The perspective will be that of the society, and the following type of resources will be included in the cost analysis:
  • Techniques of domotic and remote assistance (including the cost of equipment installation, renting, technical support, and uninstallation)

  • Monthly telephone follow-up by the social worker

  • Non-programmed hospitalizations in both groups (including emergency department visits)

  • Prescribed exams, laboratory tests, and non-programmed medicines

  • Unscheduled visits to the oncologist in both groups (including travel allowances for the patient)

  • Costs incurred by the patients (in relation to out-of-pocket charges, extra travel costs). As patients are isolated, we hypothesized that caregiver costs would be negligible.

All resources will be observed, collected though the case report forms (CRFs), and valorized over the period between baseline and the 6 months follow-up. Several sources of unit costs will be investigated for this economic study based on HAS recommendations. Production costs through diagnostic-related groups from the Technical Agency for hospital information (ATIH) will be used for inpatient costs (sources: National Health system and hospital databases). For ambulatory care and examinations, national tariffs are recommended (sources: National databases for medical and paramedical acts, National official list prices for drugs and registers of pharmaceutical specialties, National Table for Biology).

Differences in health and costs outcomes’ means will be tested by using the Student t test (if normally distributed) and differences between distributions tested with the nonparametric Mann-Whitney U test (if means are not normally distributed). Data will be analyzed according to the intention-to-treat principle. Statistical methods will be investigated for dealing with missing data, and their potential impact (according to assumptions made to cope with missing data) on the CUA findings will be addressed in the sensitivity analysis. To address variability and to assess the generalizability of our results, univariate sensitivity analyses will be performed by varying health and cost variables one by one (including but not limited to incidence of sepsis, recurrence rates, or unit costs). The statistical uncertainty surrounding the incremental cost-utility ratio (due to sampling fluctuations for example) will be captured by a multivariate sensitivity analysis, using, among others, simulation methods such as non-parametric bootstrap methods [10]. In addition, cost-effectiveness acceptability curves will be constructed to represent decision uncertainty surrounding cost-effectiveness estimates [11].

Conclusion

The changes to the PREDOMOS study do not influence the statistical analysis plan; the addition of a CUA results from additional funding, and the new patient inclusion/exclusion criteria will facilitate ongoing recruitment. The results of this study are expected to confirm that a PS-DR may be an interesting care management strategy for isolated older patients with cancer.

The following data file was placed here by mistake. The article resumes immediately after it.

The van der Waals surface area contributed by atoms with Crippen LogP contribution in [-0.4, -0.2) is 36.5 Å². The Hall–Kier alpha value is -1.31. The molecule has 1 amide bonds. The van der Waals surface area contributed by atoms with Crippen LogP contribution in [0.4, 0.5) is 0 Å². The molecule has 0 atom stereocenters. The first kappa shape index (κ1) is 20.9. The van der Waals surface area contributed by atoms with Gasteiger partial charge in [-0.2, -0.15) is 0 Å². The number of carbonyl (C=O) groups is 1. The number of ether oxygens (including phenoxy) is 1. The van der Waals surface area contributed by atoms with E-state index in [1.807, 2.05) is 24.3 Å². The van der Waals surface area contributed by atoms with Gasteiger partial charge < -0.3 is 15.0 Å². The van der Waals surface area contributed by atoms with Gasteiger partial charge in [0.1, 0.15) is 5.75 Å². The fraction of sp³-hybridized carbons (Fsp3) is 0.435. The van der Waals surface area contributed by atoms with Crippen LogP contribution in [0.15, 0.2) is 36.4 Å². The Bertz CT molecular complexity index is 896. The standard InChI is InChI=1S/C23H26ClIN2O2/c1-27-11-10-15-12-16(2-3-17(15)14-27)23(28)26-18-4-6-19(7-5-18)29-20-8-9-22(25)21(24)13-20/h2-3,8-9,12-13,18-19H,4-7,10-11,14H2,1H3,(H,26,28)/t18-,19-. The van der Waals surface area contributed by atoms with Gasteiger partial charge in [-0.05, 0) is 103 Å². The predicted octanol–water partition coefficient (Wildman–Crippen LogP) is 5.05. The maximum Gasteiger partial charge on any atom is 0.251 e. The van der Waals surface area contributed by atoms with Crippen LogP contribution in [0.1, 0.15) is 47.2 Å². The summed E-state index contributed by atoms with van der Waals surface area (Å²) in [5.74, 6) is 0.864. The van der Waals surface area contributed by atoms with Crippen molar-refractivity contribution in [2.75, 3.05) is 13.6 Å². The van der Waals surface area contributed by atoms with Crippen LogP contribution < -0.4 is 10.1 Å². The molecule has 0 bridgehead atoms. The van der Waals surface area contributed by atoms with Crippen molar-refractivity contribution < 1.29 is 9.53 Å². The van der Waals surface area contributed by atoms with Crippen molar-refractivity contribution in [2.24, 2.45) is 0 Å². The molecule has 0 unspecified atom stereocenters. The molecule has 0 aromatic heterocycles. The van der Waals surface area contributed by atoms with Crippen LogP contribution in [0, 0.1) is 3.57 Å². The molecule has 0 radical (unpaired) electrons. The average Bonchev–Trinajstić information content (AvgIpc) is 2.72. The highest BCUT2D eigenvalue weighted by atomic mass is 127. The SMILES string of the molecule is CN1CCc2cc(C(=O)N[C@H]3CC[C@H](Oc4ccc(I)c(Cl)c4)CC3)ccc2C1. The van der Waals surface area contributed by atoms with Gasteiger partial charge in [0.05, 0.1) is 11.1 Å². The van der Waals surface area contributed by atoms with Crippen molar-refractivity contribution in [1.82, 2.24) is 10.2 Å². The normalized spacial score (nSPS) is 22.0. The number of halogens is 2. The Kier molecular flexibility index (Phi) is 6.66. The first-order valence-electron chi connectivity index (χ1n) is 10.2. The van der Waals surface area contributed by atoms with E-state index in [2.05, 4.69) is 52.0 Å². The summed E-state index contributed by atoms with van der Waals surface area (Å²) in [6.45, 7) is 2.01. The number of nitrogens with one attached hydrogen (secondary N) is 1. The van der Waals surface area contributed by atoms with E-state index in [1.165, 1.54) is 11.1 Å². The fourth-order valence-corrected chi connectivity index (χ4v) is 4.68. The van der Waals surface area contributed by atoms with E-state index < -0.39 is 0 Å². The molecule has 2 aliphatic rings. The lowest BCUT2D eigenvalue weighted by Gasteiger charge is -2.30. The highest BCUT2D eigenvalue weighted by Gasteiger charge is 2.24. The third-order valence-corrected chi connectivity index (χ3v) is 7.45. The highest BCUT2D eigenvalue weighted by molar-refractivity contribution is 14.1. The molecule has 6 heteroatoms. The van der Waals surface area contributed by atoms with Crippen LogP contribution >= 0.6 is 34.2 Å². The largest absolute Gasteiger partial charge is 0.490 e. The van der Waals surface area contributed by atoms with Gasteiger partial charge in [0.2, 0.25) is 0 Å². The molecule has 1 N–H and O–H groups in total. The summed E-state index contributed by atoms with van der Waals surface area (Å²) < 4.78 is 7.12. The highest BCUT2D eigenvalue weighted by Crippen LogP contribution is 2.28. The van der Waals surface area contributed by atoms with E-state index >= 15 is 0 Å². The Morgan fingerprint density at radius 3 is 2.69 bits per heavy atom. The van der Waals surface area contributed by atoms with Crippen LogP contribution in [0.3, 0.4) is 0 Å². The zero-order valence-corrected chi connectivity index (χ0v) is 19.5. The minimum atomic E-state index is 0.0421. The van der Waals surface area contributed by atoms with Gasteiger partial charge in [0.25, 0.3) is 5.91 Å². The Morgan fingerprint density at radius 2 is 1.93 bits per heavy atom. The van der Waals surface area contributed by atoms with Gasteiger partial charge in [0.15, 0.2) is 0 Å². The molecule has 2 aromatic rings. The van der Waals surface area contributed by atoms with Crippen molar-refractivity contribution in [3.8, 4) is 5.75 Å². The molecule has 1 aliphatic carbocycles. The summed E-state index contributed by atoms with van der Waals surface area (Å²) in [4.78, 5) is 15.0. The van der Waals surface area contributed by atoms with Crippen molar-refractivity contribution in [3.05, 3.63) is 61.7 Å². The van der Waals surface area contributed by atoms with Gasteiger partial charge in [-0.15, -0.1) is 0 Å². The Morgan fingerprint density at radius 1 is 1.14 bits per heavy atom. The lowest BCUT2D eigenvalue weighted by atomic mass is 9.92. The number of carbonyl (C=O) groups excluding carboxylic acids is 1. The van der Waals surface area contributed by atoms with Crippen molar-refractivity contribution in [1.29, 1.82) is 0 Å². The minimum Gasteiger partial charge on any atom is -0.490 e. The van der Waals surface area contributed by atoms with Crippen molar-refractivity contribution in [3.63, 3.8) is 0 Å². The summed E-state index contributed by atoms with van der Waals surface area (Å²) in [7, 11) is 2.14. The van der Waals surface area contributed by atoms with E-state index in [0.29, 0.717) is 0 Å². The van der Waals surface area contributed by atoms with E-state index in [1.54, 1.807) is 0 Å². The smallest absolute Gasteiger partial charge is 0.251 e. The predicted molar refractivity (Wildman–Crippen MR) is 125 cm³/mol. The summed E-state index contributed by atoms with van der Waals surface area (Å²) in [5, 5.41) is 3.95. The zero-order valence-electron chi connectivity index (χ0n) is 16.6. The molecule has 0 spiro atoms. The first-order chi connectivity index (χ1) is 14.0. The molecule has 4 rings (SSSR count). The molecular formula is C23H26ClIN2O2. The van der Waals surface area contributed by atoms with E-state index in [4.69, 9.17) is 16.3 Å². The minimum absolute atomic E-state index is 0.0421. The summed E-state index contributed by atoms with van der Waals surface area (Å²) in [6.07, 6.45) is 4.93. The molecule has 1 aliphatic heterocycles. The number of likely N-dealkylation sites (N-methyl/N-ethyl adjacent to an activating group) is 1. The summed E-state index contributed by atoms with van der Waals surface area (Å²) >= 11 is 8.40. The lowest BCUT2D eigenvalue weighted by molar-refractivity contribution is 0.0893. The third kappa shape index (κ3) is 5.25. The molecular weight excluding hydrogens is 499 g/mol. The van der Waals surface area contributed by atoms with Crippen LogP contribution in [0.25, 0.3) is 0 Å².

Trial status

At the time of manuscript submission, the status of the trial is “recruiting.”

Notes

Acknowledgements

The sponsor was represented by Assistance Publique des Hôpitaux de Marseille, France; and its role was to control the appropriateness of ethical and legal considerations for all centers. The authors are grateful to all the investigators for their participation in the study.

Funding

This work is supported by French ministry of health PREPS-2015-0098 « (Programme de Recherche sur la Performance du Système de Soins), by the Marseilles’ integrated cancer center (SIRIC-Marseille): Grant INCa-DGOS-Inserm 6038 and by the Fondation de France (“Soigner, Soulager, Accompagner” Call for proposal).

Availability of data and materials

Not applicable.

Authors’ contributions

ALC and AD participated in the protocol design, the regulatory files drafting, and the manuscript drafting; they also carried out the feasibility analysis and coordinated the study. EN participated in the study conception, the protocol design, the regulatory files drafting, and the manuscript drafting and submission, and coordinates the study. HLC participated in the study conception and carried out the feasibility analysis at his center. OG, FR, LG, ENM, MC, RB, FLC, ST, CB, PG, SN, and SK carried out the feasibility analyses for each of their centers. SL participated in the design of the protocol. ND participated in the design of the social case report forms. CM participated in the regulatory files drafting, submitted the files to the administrative institutions (French regional ethical committee, French drug and device regulation agency), and manages the study. PA and PV participated in the study conception and the protocol design. KB participated in the study conception, designed the protocol methodology, and participated in the manuscript drafting. All authors read and approved the final manuscript.